Well, you'd think so. But a few months later, Tommy decides he wants to go back to where Brigadoon WAS, knowing full well it won't be there but still wanting to go. So he and the barely-standing Jeff go back to Scotland and sure enough, Brigadoon is nowhere to be seen. But then, all of a sudden, the old Brigadoonian guy who knows the whole story shows up and informs Tommy that if he loves Fiona strongly enough, he can enter Brigadoon now, without having to wait another hundred years. And so he does.

This makes no sense to me whatsoever. OK, never mind all the metaphysical problems inherent in a city that disappears for 100 years at a time then re-appears for only one day, its inhabitants not having aged at all. Never mind the question of where the town goes for all that time, and what happens if someone in the town chooses not to go to sleep one night (since the whole time-slowing process seems to hinge on the fact that it occurs while everyone's asleep). Never mind all that. Even in the play's weird sense of reality and logic, how does Tommy enter the town when it's not even there, when it still has 99 years and eight months to go before it shows up again? Didn't they make it VERY clear that the rule was, you had to stay or go during that one visitation day? Yes they did. So how'd he get to change his mind four months (or, in Brigadoon time, five minutes) later? If coming and going in Brigadoon is such a casual thing, why did everyone hunt down poor Harry Beaton and kill him when he tried to leave?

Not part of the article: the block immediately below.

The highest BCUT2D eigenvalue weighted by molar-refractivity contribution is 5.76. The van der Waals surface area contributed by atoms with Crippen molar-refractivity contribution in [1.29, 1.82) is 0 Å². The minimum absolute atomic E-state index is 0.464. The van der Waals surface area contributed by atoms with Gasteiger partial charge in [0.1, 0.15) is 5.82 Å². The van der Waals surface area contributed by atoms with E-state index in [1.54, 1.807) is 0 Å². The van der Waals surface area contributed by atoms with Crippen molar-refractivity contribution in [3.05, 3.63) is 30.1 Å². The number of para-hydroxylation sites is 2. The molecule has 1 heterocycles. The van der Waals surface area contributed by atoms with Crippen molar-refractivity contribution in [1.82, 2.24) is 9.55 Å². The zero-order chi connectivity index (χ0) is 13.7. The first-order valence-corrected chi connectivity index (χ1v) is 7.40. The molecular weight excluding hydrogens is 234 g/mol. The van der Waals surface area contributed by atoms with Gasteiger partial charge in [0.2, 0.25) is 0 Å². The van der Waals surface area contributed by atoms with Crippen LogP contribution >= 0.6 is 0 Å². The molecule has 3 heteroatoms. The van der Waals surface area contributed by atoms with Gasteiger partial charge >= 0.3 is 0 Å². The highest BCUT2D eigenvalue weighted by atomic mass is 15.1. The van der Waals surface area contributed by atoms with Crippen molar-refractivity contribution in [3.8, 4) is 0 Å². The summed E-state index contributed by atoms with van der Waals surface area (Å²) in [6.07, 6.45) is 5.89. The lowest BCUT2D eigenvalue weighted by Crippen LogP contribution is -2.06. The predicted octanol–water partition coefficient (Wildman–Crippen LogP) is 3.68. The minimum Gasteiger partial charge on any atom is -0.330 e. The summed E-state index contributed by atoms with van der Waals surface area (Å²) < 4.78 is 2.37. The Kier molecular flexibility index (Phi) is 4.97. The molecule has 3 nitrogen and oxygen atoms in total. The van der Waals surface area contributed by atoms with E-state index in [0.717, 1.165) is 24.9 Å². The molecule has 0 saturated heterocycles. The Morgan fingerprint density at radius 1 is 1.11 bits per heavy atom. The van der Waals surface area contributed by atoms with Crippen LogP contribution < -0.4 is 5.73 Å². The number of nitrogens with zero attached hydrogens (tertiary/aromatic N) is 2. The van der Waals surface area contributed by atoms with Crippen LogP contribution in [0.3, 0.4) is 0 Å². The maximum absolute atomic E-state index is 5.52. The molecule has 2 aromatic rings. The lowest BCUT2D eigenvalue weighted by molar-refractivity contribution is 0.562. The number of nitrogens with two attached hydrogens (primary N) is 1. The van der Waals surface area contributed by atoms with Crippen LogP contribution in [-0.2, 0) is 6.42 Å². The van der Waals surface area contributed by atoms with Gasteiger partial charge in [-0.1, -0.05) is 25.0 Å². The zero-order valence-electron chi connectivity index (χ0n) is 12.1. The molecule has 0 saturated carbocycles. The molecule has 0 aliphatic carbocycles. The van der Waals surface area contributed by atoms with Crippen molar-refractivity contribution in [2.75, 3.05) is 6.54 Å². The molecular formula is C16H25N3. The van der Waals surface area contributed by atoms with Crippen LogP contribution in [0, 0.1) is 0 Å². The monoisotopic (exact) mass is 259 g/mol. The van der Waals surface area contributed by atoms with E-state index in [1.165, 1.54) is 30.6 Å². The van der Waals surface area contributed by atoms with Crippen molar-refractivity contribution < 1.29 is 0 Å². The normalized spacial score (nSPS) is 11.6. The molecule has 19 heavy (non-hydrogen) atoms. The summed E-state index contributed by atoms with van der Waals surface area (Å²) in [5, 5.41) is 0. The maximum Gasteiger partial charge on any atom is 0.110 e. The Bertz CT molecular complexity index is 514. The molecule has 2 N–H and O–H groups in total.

I don't like this play. But I recognize that many others do, and for what it is, SLCC's production of it was pretty good. I just want to go on record as protesting it. Modern musicals like "Chess" and "Miss Saigon" may not be traditional, but at least they make sense (except for the hurried and unnecessarily tragic ending of "Miss Saigon," but that's another matter).